TRAVEL DESTINATION: Tāwharanui Regional Park, Auckland, New Zealand
TRAVEL DURATION: Half day hike
Tāwharanui Regional Park is a place that I keep visiting during the summer months. Mostly for the swim. It’s just been recently that I realized there’s more to this area on the tip of the Tāwharanui Peninsula. It takes a good hour to reach it from Auckland. The main road leads through Matakana, while the final part of the peninsula drive, around 5 km, is on a gravel road.
Caves and Rock Pools
One of the great surprises of the Anchor Bay Beach here are the caves of the Flat Rock, that can be explored on the low tide. There is also a rock platform exposed on the low tide where I was able to spot crabs and shrimps. You can watch amazing rock pools forming when the tide goes out. Summers are ideal for swimming and snorkeling. It’s also a good place for fishing (specific areas only), surfing, camping and mountain biking all year round.
Hiking is what brought me here this time after I realized there is so much to explore by foot. You can choose from many options: short or long walks that take from 30 minutes and up to 4 hours and more. You’re also able to combine a couple of them to get more distance. I decided to go with a North/South Coast Track and on my way added a Tokatū Loop Track and a part of the West End Track at the end of the hike. It took me about 3 hours all together to complete it.
North/South Coast Track begins through the cow pasture land. This is a short and steady walk through the hillock. The views here are wonderful. I was able to see the whole Anchor Bay with Ōmaha Bay in the background. In front of me were Little Barrier Island and Great Barrier Island, both appearing quite close on a clear sunny day. All the coastal area in the view here is the Tāwharanui Marine Reserve, a total fisheries protection part of the wider Ōmaha Bay.
I soon reached the crossroad with options to continue to South Cross Track or do a detour to Tokatū Loop Track. I recommend you just do it (the loop track). You won’t be disappointed. As I was making my way through the beautiful Manuka fields I was having one of the best experiences of this hike. It’s springtime here and all these Manuka trees and shrubs are blooming. Small white flowers are sending out the characteristic sweet fragrance. Paradise.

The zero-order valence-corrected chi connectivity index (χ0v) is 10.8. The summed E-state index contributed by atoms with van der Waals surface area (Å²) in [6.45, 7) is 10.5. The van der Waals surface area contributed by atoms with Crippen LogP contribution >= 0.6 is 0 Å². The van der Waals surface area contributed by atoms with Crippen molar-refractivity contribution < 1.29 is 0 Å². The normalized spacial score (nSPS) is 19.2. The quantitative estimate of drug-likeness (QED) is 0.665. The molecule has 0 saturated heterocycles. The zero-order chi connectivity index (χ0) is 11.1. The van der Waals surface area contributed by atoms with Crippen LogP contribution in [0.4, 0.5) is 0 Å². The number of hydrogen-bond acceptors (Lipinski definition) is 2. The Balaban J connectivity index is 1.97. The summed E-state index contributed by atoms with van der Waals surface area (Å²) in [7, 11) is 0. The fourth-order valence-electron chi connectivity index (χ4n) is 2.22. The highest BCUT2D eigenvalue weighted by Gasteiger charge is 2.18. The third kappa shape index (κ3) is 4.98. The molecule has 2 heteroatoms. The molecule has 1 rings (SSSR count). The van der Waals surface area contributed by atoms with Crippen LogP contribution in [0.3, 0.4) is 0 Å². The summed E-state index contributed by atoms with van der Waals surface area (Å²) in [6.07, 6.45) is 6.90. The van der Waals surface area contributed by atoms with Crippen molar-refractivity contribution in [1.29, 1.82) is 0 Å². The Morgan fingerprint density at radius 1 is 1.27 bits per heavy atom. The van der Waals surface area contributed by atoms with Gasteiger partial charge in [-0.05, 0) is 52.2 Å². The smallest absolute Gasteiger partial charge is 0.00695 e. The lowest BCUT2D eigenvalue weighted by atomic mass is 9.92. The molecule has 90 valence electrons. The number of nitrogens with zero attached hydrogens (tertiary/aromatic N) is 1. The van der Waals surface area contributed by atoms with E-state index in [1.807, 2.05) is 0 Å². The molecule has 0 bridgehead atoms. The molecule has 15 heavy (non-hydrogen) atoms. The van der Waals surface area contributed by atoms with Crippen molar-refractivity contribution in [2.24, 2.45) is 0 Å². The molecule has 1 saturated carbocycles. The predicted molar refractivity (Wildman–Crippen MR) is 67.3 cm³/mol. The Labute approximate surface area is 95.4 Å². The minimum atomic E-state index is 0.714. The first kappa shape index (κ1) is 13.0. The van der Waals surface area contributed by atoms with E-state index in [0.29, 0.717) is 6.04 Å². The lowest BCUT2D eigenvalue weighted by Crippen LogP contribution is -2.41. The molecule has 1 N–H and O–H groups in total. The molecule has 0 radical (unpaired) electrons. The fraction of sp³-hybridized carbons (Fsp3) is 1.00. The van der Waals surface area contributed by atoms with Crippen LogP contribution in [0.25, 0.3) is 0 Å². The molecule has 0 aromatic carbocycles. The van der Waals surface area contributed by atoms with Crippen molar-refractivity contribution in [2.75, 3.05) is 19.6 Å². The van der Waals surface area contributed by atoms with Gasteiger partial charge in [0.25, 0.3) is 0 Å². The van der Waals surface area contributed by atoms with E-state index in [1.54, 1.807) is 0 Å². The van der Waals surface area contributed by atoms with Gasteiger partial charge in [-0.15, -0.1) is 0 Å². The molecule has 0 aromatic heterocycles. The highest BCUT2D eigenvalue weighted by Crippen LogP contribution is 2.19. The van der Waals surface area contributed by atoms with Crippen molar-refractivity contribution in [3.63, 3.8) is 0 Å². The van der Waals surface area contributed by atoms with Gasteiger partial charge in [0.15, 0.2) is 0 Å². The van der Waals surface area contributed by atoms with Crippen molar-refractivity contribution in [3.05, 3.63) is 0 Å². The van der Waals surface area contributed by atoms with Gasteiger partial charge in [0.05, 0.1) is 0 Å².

I was quickly approaching the end of the peninsula and breathtaking views opened up for me. I sure wanted to linger here at Tokatū Point Lookout a bit longer as I didn’t expect to come across such interesting rock formations and cliffs. This was the perfect opportunity to soak it all in and remember the moment! Kawau Island is located directly in front of the end of the peninsula. Because fishing in this area is only allowed above the Marine Reserve, many fishing boats were crossing this coastal stretch.
Once again Tokatū Loop Track brought me back to the crossroad. The initial idea was to do the Māori Bay Coast Walk, which directly follows the coastline and is doable at mid and low tide only. However, I realized this track was closed when I reached Māori Bay. So instead I continued the hike on the parallel South Coast Track through coastal pastures.
It offered amazing views of Kawau Bay with Kawau Island. Reaching Tawaharanui Beach quite quickly made me want to prolong this hike for a bit, so I put in another half an hour with a part of the West End Track. These hills were full of friendly farm sheep at this time of the year, keeping me company all the way back to the starting point at Anchor Bay.
The hike is physically not difficult and can be completed by anyone that has 3-4 hours. The best thing about the Tāwharanui Regional Park are the options you have to create the hiking experience according to your preferences. Anything goes truly. 20 minutes to 4 hour walks are all unique and different. The landscape is beautiful and this place is definitely worth the visit. Above all, summers are extra special here. You are able to explore the underworld, hit the waves or just relax on many spots around the beach and the park.
TRAVEL TIP: I recommend bringing some water and snacks with you for the hike. You can also have a picnic when you again reach your starting point at Anchor Bay. There are many wonderful spots to do that. An alternative is to stop in Matakana on your drive back. There are quite a few nice places with fresh local food and wine.
→ Also check: Muddy Mt Karioi